Carr thanks Raiders owner Davis for Gruden
NAPA, Calif. — While many were wondering how Derek Carr would adjust to the notoriously hard-on-his-quarterbacks Jon Gruden in his return to coaching with the Oakland Raiders, Carr would not have it any other way.
In fact, two weeks into their first training camp together, Carr is grateful that Gruden is in his ear and on his behind.
So grateful, in fact, that he recently thanked Raiders owner Mark Davis for the hire.
“I just said thank you for, you know, for just believing in me,” Carr told ESPN after Tuesday’s joint practice with the Detroit Lions. “After you let a coach go, it is always tough, because I love coach (Jack) Del Rio, I love coach (Todd) Downing and it’s like, ‘Dang, man, what’s next?’
“So for (Davis) to go get coach Gruden, we have to take the next step and it’s like, well, you know, if we had to do it, well thank you for bringing someone in that believes in me, wants to teach me, wants me to be better. So absolutely, man, I thank Mr. Davis and Mr. (Reggie) McKenzie all the time.”
Carr, who signed a then-record five-year, $125 million contract extension with the Raiders last offseason after he finished tied for third in NFL MVP voting in 2016, is coming off a down season.
His Total QBR dropped from 54.6 to 47.2 while his touchdown passes dipped from 28 to 22, and his interceptions rose from six to 13. His enduring a fractured pinkie on his throwing hand, a fractured right fibula and three broken bones in his back in less than 12 months time had something to do with it.
Enter Gruden, who left ESPN’s “Monday Night Football” booth after nine seasons to coach the Raiders. And the ensuing questions about how Carr would react to a grinding from Gruden.
Carr said their relationship is “absolutely amazing” and still growing.
“The way he demands from me, he gets after me, just like he gets after everybody else,” Carr said. “If I screw up, he lets me know it, in front of everybody. And it just makes an openness about our team… there’s no secrets, man. If I screwed it up, I screwed it up, no problem. But at the same time, he is the same guy telling each and every one of his players — you will catch him just after practice, if you just watch him — if he yelled at someone, he is going to go grab them, ‘Man, I love you, man, the reason I am getting after you is because I see this and this in you,’ and so anybody who has played for him, anyone who knows him, they want to run through a brick wall for the guy.”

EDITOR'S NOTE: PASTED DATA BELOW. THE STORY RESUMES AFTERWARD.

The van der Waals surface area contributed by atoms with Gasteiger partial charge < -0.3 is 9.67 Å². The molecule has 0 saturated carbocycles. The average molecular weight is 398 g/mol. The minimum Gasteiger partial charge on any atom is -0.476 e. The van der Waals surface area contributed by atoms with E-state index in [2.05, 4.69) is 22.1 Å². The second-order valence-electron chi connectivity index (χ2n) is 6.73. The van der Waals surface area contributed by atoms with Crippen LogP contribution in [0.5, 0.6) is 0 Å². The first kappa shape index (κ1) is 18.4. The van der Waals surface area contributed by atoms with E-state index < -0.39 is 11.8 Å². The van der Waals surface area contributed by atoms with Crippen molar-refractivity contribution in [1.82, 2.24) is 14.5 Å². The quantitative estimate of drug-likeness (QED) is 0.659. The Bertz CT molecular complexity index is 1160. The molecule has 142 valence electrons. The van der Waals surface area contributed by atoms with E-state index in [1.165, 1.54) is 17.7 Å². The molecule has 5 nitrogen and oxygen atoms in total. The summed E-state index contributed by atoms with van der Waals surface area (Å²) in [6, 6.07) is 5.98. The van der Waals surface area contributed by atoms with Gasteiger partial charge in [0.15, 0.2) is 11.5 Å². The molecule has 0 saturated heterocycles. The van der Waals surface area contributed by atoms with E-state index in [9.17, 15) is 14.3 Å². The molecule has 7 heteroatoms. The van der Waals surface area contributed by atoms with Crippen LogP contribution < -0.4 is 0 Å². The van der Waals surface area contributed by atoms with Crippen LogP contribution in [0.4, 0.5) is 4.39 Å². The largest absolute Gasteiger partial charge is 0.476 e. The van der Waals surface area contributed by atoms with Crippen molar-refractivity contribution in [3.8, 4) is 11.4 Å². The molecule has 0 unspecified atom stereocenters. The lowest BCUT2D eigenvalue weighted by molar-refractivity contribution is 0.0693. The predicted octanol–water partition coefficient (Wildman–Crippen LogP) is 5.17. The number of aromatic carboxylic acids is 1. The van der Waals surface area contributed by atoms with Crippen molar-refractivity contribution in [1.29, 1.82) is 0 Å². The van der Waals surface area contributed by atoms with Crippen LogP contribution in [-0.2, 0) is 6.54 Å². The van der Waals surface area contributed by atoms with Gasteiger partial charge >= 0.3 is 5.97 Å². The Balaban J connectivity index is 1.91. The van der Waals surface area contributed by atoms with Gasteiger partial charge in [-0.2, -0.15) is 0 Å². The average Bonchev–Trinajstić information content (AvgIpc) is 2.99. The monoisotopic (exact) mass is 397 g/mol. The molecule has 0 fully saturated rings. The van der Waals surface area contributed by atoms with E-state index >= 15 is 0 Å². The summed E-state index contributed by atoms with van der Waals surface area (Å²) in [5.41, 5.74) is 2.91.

Said Gruden: “It all starts with No. 4. He has set a real tone here behind the scenes in terms of his desire. He is working. He’s working, man. He’s all business. He has a cannon and he understands what he’s doing. There’s not a lot we can’t do systematically with him.
“We have to make sure Kolton Miller, the young receivers, the new tight ends, everybody is up to the same speed. I think they’re excited about the possibilities with Derek Carr having some freedom at the line of scrimmage.”
Carr represents the first in-his-prime franchise quarterback Gruden has ever had in his coaching career, which began in 1998 with Oakland and included turning Rich Gannon from a journeyman backup into a Pro Bowler and, eventually, a league MVP.
It was after Gannon’s first meeting with Gruden when they were at lunch at a Mexican restaurant when Gruden asked Gannon if he had plans for that night. Gannon did not.
“So we stopped at a convenience store,” Gannon said, “got a can of Copenhagen and a six-pack of beer — it wasn’t something fancy, pretty sure it was Coors Light — and went back to the facility and watched tape.”
Carr’s first interaction with Gruden as his coach?
“It was like a six-pack of water,” the deeply religious Carr joked. “Whenever we got together, man, it was just, it was time to grind. You know, not a lot of sleep, a lot of time spent in the film room, a lot of time spent in the playbook, drawing on boards. There were some days, man, it felt like Groundhog Day after a couple weeks, you know?
“But if we want to do what we want to do, it is going to take that kind of effort from both of us. Him and I have to be on the same page and as long as we are on the same page, it is going to help our team be in the best place possible. It is going to help our team believe in both of us when we hit that field. When teams see coach Gruden and myself run out on the field, they know, ‘Hey, man, we are in for it mentally today.'”
Part of that is dealing with Gruden’s decidedly old-school coaching mentality. Gruden has been showing the Raiders grainy tapes of all-time greats.
“Some ‘Crazy Legs’ guy practicing hard, it was practice film, some dude in the ’50s,” Carr said, launching frantic Google searches for Elroy Hirsch. “I said, ‘How do you even get this stuff, like where does this come from?’
“But, you know, to put his point across, man, he shows some of the greats that people do not talk about. That is how much he loves football. We joke all of the time, I said, ‘I do not think there is one play in football history he has not seen.’ I think he had watched all of them on film and to have a coach with that much dedication, that much care for his players, the reason he is doing it is because he wants his players to see something, to be inspired to go, ‘I want to practice like that or I want to look like that on film,’ so the way he gets his points across to us, especially to the veteran players, man, it is awesome.”